TAMPA, FL – Some in the clinical genetics community have doubts about whether direct-to-consumer genetic testing is ready for prime time, but others consider the rise of DTC testing to be a prime opportunity to raise awareness of genetics among the general population.
At a panel discussion on DTC genomic testing at the American College of Medical Genetics' Clinical Genetics Meeting here yesterday, ACMG President-Elect Bruce Korf expressed skepticism about whether DTC tests are reliable enough for clinical decision-making, but noted that their availability nevertheless represents "a teachable moment" for geneticists.
As a result of mainstream media coverage of DTC testing firms like 23andMe, Navigenics, and Decode Genetics' DecodeMe, "there is a lot of public attention being directed at genetics now," which represents a chance for ACMG and its members to stake a claim in the quickly evolving field, he said.
Korf said that DTC testing could be considered a "disruptive technology" that arguably has its share of faults now, but "the danger is that by turning our backs, little by little, as the quality improves, it could become a very powerful approach" and the clinical genetics community will have missed its chance to play a role.
Howard Levy of Johns Hopkins University expressed a similar view, noting that "we've spent years wringing our hands that no one cares we're here and have a service to offer." Now that the spotlight that has been turned on DTC testing, he said it could serve as a means to raise awareness of the role of clinical genetics in healthcare.
Regardless of what practicing geneticists may think of DTC testing, "the train has left the station," said Joe Leigh Simpson, ACMG's current president. Simpson, an obstetrician, noted that he witnessed a similar situation when home pregnancy tests first hit the market. "We thought the sky was falling," he said.
Marilyn Jones, past president of ACMG, agreed that "we ignore this at our peril," but expressed concern that the average consumer may not be able to grasp the complexity of disease risk information based on a whole-genome scan. Even for monogenic tests, she said, "explaining basic risks is very, very difficult."
Several members of the audience echoed that comment, highlighting the important role that genetic counselors and other professionals play in advising patients whether to take a genetic test and then helping them interpret the results. Indeed, these views are in line with a policy statement ACMG issued last year that recommended that "a knowledgeable professional should be involved in the process of ordering and interpreting a genetic test."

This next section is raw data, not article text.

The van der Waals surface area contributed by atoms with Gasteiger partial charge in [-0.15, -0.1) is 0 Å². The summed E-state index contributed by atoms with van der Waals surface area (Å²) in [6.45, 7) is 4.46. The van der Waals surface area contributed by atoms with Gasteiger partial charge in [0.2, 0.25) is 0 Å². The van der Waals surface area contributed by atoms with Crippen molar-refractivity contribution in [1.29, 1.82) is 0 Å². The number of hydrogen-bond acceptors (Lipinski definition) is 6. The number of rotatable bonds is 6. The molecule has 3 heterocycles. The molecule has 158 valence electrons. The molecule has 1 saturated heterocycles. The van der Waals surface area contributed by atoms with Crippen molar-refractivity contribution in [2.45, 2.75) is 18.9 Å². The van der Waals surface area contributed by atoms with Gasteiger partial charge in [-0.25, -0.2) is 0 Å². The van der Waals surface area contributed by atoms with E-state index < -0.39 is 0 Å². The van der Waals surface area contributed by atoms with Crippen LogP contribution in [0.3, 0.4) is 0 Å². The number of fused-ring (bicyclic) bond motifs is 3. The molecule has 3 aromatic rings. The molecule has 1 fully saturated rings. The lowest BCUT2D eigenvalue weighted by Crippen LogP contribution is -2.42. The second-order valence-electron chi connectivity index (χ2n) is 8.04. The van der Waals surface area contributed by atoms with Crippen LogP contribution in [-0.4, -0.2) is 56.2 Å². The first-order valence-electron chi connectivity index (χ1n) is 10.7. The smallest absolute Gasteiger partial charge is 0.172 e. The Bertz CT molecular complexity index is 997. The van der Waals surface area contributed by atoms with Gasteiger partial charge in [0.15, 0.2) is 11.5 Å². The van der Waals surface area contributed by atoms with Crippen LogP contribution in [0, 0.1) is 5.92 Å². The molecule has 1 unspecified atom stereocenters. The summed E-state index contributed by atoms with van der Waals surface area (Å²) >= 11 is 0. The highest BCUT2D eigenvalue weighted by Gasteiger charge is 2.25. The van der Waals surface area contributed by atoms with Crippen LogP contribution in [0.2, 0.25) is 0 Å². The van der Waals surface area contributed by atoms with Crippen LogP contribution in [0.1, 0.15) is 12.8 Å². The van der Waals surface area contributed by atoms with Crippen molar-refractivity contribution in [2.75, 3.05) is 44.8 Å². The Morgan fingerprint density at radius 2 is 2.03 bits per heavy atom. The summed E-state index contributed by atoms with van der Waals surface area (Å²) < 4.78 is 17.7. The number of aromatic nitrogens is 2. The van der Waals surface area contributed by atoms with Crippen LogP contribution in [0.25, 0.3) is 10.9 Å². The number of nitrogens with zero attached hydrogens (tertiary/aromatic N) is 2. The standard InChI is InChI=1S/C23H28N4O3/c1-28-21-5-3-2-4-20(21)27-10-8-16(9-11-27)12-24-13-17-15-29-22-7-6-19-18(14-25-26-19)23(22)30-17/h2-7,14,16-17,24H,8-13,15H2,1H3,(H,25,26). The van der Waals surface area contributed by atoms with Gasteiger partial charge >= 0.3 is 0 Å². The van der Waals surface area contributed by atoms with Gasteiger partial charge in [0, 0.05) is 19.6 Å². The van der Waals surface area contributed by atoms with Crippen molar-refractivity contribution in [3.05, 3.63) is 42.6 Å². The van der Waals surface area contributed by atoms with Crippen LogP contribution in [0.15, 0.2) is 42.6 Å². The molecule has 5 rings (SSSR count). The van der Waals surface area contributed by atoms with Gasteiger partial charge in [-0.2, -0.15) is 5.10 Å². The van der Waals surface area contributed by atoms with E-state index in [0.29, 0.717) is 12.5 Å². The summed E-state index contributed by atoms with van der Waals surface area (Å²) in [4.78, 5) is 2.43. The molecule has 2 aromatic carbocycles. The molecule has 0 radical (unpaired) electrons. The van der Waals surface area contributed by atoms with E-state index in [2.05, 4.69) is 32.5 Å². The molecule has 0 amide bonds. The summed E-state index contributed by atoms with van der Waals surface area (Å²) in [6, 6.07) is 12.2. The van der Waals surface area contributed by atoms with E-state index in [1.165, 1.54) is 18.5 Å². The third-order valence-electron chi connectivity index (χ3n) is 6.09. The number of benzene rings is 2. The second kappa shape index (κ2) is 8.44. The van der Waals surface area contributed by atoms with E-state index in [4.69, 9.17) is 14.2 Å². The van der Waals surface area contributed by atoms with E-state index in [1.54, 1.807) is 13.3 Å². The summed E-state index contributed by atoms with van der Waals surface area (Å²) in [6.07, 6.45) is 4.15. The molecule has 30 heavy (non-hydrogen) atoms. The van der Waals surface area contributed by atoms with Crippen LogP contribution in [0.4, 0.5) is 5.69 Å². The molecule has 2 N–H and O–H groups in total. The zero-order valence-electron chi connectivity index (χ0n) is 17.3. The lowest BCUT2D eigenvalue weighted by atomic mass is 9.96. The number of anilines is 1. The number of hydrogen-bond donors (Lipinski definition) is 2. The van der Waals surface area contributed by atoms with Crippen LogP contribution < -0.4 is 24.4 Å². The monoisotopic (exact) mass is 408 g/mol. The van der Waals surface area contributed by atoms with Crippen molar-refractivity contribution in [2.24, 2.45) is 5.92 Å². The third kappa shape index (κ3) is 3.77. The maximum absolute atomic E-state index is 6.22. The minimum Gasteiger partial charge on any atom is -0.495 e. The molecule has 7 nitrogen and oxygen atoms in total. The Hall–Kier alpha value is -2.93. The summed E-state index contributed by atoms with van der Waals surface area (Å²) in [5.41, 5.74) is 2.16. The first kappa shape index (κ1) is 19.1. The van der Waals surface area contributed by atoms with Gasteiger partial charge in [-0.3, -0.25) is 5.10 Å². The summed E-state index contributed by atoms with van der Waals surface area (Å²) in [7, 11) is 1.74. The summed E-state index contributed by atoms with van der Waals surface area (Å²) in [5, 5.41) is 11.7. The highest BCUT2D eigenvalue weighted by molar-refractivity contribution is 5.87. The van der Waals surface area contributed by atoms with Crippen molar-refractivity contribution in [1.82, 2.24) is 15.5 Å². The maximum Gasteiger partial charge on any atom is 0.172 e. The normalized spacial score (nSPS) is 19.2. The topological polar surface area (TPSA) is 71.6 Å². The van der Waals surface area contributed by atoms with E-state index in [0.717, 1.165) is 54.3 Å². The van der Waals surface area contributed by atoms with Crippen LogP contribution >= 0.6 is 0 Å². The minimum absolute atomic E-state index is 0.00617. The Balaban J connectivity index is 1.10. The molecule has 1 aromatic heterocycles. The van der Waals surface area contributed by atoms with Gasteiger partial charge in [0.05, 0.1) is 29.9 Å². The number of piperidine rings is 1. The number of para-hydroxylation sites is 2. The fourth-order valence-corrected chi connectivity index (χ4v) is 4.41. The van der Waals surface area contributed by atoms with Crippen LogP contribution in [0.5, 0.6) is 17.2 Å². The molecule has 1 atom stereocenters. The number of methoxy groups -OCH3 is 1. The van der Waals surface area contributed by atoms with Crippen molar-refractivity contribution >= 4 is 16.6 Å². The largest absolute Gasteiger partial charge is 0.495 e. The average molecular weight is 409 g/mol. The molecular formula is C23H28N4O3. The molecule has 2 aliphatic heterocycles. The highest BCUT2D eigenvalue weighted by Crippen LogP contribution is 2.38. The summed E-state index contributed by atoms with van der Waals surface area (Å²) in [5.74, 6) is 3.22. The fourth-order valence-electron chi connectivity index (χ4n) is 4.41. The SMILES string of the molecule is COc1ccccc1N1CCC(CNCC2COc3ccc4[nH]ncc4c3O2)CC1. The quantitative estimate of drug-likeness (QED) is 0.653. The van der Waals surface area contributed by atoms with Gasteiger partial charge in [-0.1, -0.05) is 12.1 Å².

Lynn Fleisher, an attorney with Sidley Austin who serves as ACMG's legal counsel, noted that genetic testing is very different than other medical tests because patients require assistance in interpreting the results. "There's a reason there are genetic counselors, but not cholesterol counselors or bone density counselors," she said.
Fleisher added that a key role of the clinical geneticist is "helping patients understand what they're asking for," and that her biggest concern with DTC testing is that "I've seen no indication that individuals know what they're asking for, or what they're going to get, or how they will use it."
Robert Green of Boston University School of Medicine, on the other hand, argued for taking the "personal utility" of genetic testing into account, citing as an example the REVEAL (Risk Evaluation and Education for Alzheimer's Disease) study, which has shown that many patients want information "that some find frightening" despite the fact that there is no actionable medical treatment for Alzheimer's.
Geneticists "risk being patronizing" if they refuse to acknowledge patients' ability to make these decisions, he said.
Linda Avey, co-founder of 23andMe, also warned against a "paternalistic" approach to genetic testing, but acknowledged that genetic counseling might be required in certain situations. She added that the company is currently looking into ways to direct customers who test positive for BRCA mutations to a counselor or geneticist.